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Why small firms should pay less corporation tax

9 September 2016

Why small firms should pay less corporation taxAfter UK firms paid a record amount of corporation tax last year, Funding Options is calling on the Government to reduce the tax burden on small businesses.

A record high £32.4 billion in corporation tax was paid by UK businesses last year, up 8% on the £30 billion paid the year before, according to analysis by Funding Options.

These figures exclude financial services businesses and North Sea oil and gas companies. Corporation tax revenue from North Sea oil companies fell from a peak of £10.2 billion in 2008/2009 to £2.5 billion last year. According to Funding Options, the extra tax taken from mainstream UK businesses has been plugging this gap.

Now it is calling on the Government to reduce the corporation tax rate for small businesses. Conrad Ford, ceo of Funding Options, said: "With the corporation tax take now at record levels, the Government can now afford to ease the tax burden on small business. Reintroducing a lower corporation tax rate for small businesses would be a major and deserved boost to UK SMEs."

This week, Jane Ellison, financial secretary at HM Treasury, told the HMRC annual conference that: "We don't want a tax policy that sees those who are struggling the most, hit the hardest. So I'll be working over the coming months to continue delivering on that agenda."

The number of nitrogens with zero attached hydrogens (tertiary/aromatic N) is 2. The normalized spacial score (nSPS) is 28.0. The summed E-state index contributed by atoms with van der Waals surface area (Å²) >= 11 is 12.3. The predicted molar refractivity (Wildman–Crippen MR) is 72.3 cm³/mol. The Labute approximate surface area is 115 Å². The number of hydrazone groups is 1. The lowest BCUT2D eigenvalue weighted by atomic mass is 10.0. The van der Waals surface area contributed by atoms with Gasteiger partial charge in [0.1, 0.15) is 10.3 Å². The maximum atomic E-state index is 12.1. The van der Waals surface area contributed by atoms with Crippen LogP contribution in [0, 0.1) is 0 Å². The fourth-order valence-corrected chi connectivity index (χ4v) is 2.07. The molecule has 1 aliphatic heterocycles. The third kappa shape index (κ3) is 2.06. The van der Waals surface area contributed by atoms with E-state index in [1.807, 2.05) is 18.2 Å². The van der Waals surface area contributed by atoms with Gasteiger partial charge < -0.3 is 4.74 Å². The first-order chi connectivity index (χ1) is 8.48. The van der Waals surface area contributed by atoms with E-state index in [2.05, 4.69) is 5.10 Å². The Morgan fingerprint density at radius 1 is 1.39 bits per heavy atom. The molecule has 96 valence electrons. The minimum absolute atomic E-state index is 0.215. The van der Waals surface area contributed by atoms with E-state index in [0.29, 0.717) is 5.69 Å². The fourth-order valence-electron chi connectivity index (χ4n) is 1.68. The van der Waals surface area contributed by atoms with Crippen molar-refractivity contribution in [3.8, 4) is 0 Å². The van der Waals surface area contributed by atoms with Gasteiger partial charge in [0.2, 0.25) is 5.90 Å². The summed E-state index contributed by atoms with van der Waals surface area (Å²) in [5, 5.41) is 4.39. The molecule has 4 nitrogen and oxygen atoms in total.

Conrad Ford said: "Small businesses in the UK benefitted from a lower rate of corporation tax for over 40 years until 2015. This was an effective way of helping small businesses to compete with larger rivals and would be so again. Small business are an engine of growth and new jobs - the Government should be doing all it can to foster a business culture that allows SMEs to thrive."

Another way to help SMEs would be to increase the Annual Investment Allowance in order to encourage small businesses to invest in new equipment, he said.

The Annual Investment Allowance gives businesses tax relief on capital investment; the relief is currently £200,000 per business per year, down from £500,000 in 2015. "Increasing the Annual Investment Allowance would mean that restaurants could invest in new kitchens, manufacturers could invest in new machinery, and design businesses could invest in new IT," said Ford.

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